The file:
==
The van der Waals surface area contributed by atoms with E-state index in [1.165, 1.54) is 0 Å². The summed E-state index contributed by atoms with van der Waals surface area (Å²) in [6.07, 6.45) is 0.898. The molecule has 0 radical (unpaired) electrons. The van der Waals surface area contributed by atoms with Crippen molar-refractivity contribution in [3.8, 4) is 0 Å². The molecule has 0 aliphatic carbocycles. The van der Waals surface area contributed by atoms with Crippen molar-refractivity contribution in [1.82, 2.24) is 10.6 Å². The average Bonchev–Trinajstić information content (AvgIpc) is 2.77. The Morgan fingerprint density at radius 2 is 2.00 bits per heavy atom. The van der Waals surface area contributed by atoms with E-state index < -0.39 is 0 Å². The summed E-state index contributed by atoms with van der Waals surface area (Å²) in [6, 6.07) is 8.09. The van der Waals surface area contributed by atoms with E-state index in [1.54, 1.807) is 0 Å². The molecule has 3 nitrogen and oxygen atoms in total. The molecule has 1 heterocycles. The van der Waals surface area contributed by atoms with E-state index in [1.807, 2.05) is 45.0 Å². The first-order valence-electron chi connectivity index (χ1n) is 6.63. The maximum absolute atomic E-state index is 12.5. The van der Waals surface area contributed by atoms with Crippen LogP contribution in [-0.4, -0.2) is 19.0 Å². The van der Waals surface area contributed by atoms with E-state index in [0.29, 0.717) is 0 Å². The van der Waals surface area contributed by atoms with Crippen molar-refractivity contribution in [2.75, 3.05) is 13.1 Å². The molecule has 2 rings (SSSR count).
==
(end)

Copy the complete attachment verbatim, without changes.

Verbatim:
The van der Waals surface area contributed by atoms with E-state index in [1.165, 1.54) is 0 Å². The summed E-state index contributed by atoms with van der Waals surface area (Å²) in [6.07, 6.45) is 0.898. The molecule has 0 radical (unpaired) electrons. The van der Waals surface area contributed by atoms with Crippen molar-refractivity contribution in [3.8, 4) is 0 Å². The molecule has 0 aliphatic carbocycles. The van der Waals surface area contributed by atoms with Crippen molar-refractivity contribution in [1.82, 2.24) is 10.6 Å². The average Bonchev–Trinajstić information content (AvgIpc) is 2.77. The Morgan fingerprint density at radius 2 is 2.00 bits per heavy atom. The van der Waals surface area contributed by atoms with E-state index < -0.39 is 0 Å². The summed E-state index contributed by atoms with van der Waals surface area (Å²) in [6, 6.07) is 8.09. The van der Waals surface area contributed by atoms with E-state index in [1.54, 1.807) is 0 Å². The molecule has 3 nitrogen and oxygen atoms in total. The molecule has 1 heterocycles. The van der Waals surface area contributed by atoms with E-state index in [1.807, 2.05) is 45.0 Å². The first-order valence-electron chi connectivity index (χ1n) is 6.63. The maximum absolute atomic E-state index is 12.5. The van der Waals surface area contributed by atoms with Crippen LogP contribution in [-0.4, -0.2) is 19.0 Å². The van der Waals surface area contributed by atoms with E-state index in [0.29, 0.717) is 0 Å². The van der Waals surface area contributed by atoms with Crippen molar-refractivity contribution in [2.75, 3.05) is 13.1 Å². The molecule has 2 rings (SSSR count).